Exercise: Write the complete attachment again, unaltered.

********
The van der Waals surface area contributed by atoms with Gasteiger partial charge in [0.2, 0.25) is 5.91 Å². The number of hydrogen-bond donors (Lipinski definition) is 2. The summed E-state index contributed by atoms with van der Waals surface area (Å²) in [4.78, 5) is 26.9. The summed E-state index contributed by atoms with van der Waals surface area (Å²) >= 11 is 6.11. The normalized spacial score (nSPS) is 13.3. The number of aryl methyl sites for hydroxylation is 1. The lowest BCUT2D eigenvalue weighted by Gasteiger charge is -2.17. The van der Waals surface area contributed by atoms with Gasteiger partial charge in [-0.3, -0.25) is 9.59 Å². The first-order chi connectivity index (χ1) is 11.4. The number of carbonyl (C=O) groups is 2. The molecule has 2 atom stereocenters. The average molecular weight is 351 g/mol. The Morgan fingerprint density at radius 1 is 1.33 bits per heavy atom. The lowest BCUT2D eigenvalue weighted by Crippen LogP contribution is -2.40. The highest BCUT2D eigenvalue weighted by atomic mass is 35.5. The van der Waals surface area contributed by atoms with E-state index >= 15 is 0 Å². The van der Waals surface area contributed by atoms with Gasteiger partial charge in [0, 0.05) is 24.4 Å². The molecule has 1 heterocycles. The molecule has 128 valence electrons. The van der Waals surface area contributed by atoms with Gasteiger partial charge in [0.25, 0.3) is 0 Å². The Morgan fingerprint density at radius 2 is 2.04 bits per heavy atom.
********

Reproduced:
The van der Waals surface area contributed by atoms with Gasteiger partial charge in [0.2, 0.25) is 5.91 Å². The number of hydrogen-bond donors (Lipinski definition) is 2. The summed E-state index contributed by atoms with van der Waals surface area (Å²) in [4.78, 5) is 26.9. The summed E-state index contributed by atoms with van der Waals surface area (Å²) >= 11 is 6.11. The normalized spacial score (nSPS) is 13.3. The number of aryl methyl sites for hydroxylation is 1. The lowest BCUT2D eigenvalue weighted by Gasteiger charge is -2.17. The van der Waals surface area contributed by atoms with Gasteiger partial charge in [-0.3, -0.25) is 9.59 Å². The first-order chi connectivity index (χ1) is 11.4. The number of carbonyl (C=O) groups is 2. The molecule has 2 atom stereocenters. The average molecular weight is 351 g/mol. The Morgan fingerprint density at radius 1 is 1.33 bits per heavy atom. The lowest BCUT2D eigenvalue weighted by Crippen LogP contribution is -2.40. The highest BCUT2D eigenvalue weighted by atomic mass is 35.5. The van der Waals surface area contributed by atoms with E-state index >= 15 is 0 Å². The van der Waals surface area contributed by atoms with Gasteiger partial charge in [0, 0.05) is 24.4 Å². The molecule has 1 heterocycles. The molecule has 128 valence electrons. The van der Waals surface area contributed by atoms with Gasteiger partial charge in [0.25, 0.3) is 0 Å². The Morgan fingerprint density at radius 2 is 2.04 bits per heavy atom.